A number of British lawyers and academics have called for the adoption of an ongoing law along the lines of the Magnitsky Act, to implement European Union human rights sanctions against known Bahraini perpetrators.
This came during an interactive symposium organized by the European Center for Rights and Democracies, to search for legal ways to prevent impunity for those involved in human rights violations in Bahrain.
The participants agreed that the only way to reduce the repression against dissidents and civil activists in Bahrain is to impose sanctions by European countries on the personalities responsible for these violations, and some of these personalities are known by name and capacity, as approved by the participants in the symposium.
British lawyer Anahita Moradi proceeded from diagnosing the Bahraini regime to understanding its behavior towards opponents, stressing that “the main concern of all official officials and official bodies is to keep the ruling family in power,” adding that there are legal means to “use the penalties of the Magnitsky law to compel the Bahraini regime.” to pay the price for violating human rights.
The lawyer confirmed that she and the office she works with in London obtained information about the detainees’ suffering of physical torture and psychological torture in order to obtain false confessions from political prisoners to support the politically motivated accusations they face.
According to the British legal expert, the violations do not stop at the investigation stage, but rather go beyond it “to reach the stage of the trial of political prisoners, where the victims face a complete failure to enjoy a fair trial,” and they do not have the right to choose their lawyer, nor can they prepare for a fair trial or challenge any Evidence presented against them.
Anahita Moradi expressed her regret for the “complete failure” to investigate complaints of torture and news of extrajudicial killings, and this situation leads, according to her, to “the persistence of officials in suppressing rights and contributes to more control of the ruling family and its government over the people.”
As for the British lawyer, Michael Pollack, he saw that the Bahraini courts are supposed to apply the law when “they are mostly places of repression, and therefore people do not have any fair courts that they may resort to”, to conclude that this situation is what increases the importance of “special European sanctions.” human rights in order to stop the repression of opponents.
The British lawyer working in a famous law firm in London revealed that he had evidence of human rights violations, saying, “We have started looking at this evidence, and we hope that the Magnitsky Act will help address the impunity that has characterized human rights violations for a long time in Bahrain.” .
Regarding the legal framework for these sanctions that these lawyers aim to impose on those involved in human rights violations in Bahrain, lawyer Michael Pollack stressed that “the EU’s sanctions regimes are broader than the UK, and therefore they will play a major role, especially in places where they cannot go to court. Every travel ban that will be imposed will be across the European Union, and the funds of depositors involved in these violations will be frozen and these are the most effective penalties” from the point of view of the Bahraini legal expert.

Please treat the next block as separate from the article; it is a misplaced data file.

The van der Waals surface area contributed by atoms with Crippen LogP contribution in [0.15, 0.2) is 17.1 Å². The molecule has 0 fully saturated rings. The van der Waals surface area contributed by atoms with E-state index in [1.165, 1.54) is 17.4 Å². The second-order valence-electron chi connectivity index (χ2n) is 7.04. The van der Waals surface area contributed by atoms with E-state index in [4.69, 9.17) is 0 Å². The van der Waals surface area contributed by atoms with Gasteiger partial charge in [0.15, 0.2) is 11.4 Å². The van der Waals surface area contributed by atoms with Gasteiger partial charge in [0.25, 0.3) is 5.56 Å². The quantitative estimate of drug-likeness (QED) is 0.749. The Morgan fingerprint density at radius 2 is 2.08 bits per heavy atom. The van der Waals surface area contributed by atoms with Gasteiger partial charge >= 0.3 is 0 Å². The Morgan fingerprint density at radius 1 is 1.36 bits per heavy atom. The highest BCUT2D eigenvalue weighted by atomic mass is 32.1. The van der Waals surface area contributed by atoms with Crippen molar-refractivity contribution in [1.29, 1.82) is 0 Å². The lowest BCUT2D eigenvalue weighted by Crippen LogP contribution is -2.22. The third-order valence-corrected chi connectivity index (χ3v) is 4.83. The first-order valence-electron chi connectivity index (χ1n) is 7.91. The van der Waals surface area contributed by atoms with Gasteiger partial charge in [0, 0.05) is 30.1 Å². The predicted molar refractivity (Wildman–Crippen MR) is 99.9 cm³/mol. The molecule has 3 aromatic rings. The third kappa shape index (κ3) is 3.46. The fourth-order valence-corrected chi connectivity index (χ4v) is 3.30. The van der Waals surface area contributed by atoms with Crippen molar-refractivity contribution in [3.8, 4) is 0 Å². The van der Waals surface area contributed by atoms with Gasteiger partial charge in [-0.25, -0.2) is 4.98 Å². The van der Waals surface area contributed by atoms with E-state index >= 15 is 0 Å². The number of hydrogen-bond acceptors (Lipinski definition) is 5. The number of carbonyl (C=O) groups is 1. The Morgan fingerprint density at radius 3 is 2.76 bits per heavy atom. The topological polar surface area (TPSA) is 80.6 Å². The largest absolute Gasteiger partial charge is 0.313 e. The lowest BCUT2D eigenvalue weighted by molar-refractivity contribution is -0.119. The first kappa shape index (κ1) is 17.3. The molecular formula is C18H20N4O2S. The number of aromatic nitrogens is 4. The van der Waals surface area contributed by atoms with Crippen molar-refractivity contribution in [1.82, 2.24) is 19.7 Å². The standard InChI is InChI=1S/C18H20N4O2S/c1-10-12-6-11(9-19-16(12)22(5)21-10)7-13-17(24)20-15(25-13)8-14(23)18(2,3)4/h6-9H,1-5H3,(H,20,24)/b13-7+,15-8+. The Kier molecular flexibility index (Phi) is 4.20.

For his part, the British academic and assistant professor at Hamad Bin Khalifa University, Mark Jones, said that “the British judicial system is unable to protect the rights of individuals and to respond to their complaints about their suffering from torture, and therefore the only solution before us is international means, including the sanctions of the European Union through the law Magnitsky”.
The author of the book “Political Repression in Bahrain” believes that if Magnitsky’s sanctions on naval officials are adopted, foreign reporters will have to mention the names of those officials who are targeted by sanctions, and this will make it difficult for Bahrain to use Western media to portray itself as a modern and liberal regime.
Based on his experience in the Bahraini regime, the British academic confirmed that since 2011, “we have witnessed the exacerbation of political repression in Bahrain because the regime was able to commit these types of violations without accountability and in full view of the British officials.”
The symposium witnessed an influential intervention by Ali Mushaima, son of the Bahraini opposition leader Hassan Mushaima, who addressed Western governments, and considered that the Magnitsky law “is another test of the extent to which Western governments are serious about respecting the laws, and he believed that Bahrain is the simplest test for that because the crimes of torture in it are clear.” .
The son of the prominent dissident in Bahrain expressed his regret over the position of the British government, which continues to stand “biased in favor of the Al Khalifa regime despite the demand for the application of human rights laws,” highlighting his father’s case, “he is a prisoner of conscience who spent more than 10 years in prison.” He faces an unfair life sentence and is deprived of the necessary health care, which is a systematic policy against all prisoners of conscience in Bahrain.
And Ali Mushaima expressed his hope that the judicial endeavors carried out by British lawyers to “pressure to impose European sanctions against human rights violators and not face obstacles from democratic governments that support dictatorial governments.”